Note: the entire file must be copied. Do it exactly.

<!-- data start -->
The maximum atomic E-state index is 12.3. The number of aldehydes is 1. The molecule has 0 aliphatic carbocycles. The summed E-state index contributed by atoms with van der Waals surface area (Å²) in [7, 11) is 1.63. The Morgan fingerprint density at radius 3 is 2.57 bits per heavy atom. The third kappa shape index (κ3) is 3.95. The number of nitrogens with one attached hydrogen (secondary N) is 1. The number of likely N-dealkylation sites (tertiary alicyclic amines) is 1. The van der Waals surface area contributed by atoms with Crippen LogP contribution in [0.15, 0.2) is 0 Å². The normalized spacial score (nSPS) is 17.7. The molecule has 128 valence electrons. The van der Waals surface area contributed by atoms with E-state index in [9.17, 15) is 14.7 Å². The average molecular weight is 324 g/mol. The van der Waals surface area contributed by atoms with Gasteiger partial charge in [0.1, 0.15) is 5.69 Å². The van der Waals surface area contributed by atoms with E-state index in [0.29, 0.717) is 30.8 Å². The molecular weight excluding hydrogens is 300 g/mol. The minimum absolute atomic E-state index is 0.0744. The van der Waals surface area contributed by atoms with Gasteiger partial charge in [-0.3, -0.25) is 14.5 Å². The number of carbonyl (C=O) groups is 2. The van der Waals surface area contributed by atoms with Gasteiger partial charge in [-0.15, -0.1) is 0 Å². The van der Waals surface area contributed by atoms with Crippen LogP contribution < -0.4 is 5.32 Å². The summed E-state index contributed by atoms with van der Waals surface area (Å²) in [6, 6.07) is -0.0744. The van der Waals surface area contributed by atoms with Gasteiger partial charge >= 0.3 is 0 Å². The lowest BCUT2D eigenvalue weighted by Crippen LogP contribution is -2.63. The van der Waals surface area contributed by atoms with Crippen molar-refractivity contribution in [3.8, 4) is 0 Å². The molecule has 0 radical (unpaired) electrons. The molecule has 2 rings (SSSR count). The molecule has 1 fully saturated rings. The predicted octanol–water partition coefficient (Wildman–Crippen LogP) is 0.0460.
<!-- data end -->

The maximum atomic E-state index is 12.3. The number of aldehydes is 1. The molecule has 0 aliphatic carbocycles. The summed E-state index contributed by atoms with van der Waals surface area (Å²) in [7, 11) is 1.63. The Morgan fingerprint density at radius 3 is 2.57 bits per heavy atom. The third kappa shape index (κ3) is 3.95. The number of nitrogens with one attached hydrogen (secondary N) is 1. The number of likely N-dealkylation sites (tertiary alicyclic amines) is 1. The van der Waals surface area contributed by atoms with Crippen LogP contribution in [0.15, 0.2) is 0 Å². The normalized spacial score (nSPS) is 17.7. The molecule has 128 valence electrons. The van der Waals surface area contributed by atoms with E-state index in [9.17, 15) is 14.7 Å². The average molecular weight is 324 g/mol. The van der Waals surface area contributed by atoms with Gasteiger partial charge in [0.1, 0.15) is 5.69 Å². The van der Waals surface area contributed by atoms with E-state index in [0.29, 0.717) is 30.8 Å². The molecular weight excluding hydrogens is 300 g/mol. The minimum absolute atomic E-state index is 0.0744. The van der Waals surface area contributed by atoms with Gasteiger partial charge in [-0.3, -0.25) is 14.5 Å². The number of carbonyl (C=O) groups is 2. The van der Waals surface area contributed by atoms with Gasteiger partial charge in [-0.15, -0.1) is 0 Å². The van der Waals surface area contributed by atoms with Crippen LogP contribution < -0.4 is 5.32 Å². The summed E-state index contributed by atoms with van der Waals surface area (Å²) in [6, 6.07) is -0.0744. The van der Waals surface area contributed by atoms with Gasteiger partial charge >= 0.3 is 0 Å². The lowest BCUT2D eigenvalue weighted by Crippen LogP contribution is -2.63. The van der Waals surface area contributed by atoms with Crippen molar-refractivity contribution in [3.8, 4) is 0 Å². The molecule has 0 radical (unpaired) electrons. The molecule has 2 rings (SSSR count). The molecule has 1 fully saturated rings. The predicted octanol–water partition coefficient (Wildman–Crippen LogP) is 0.0460.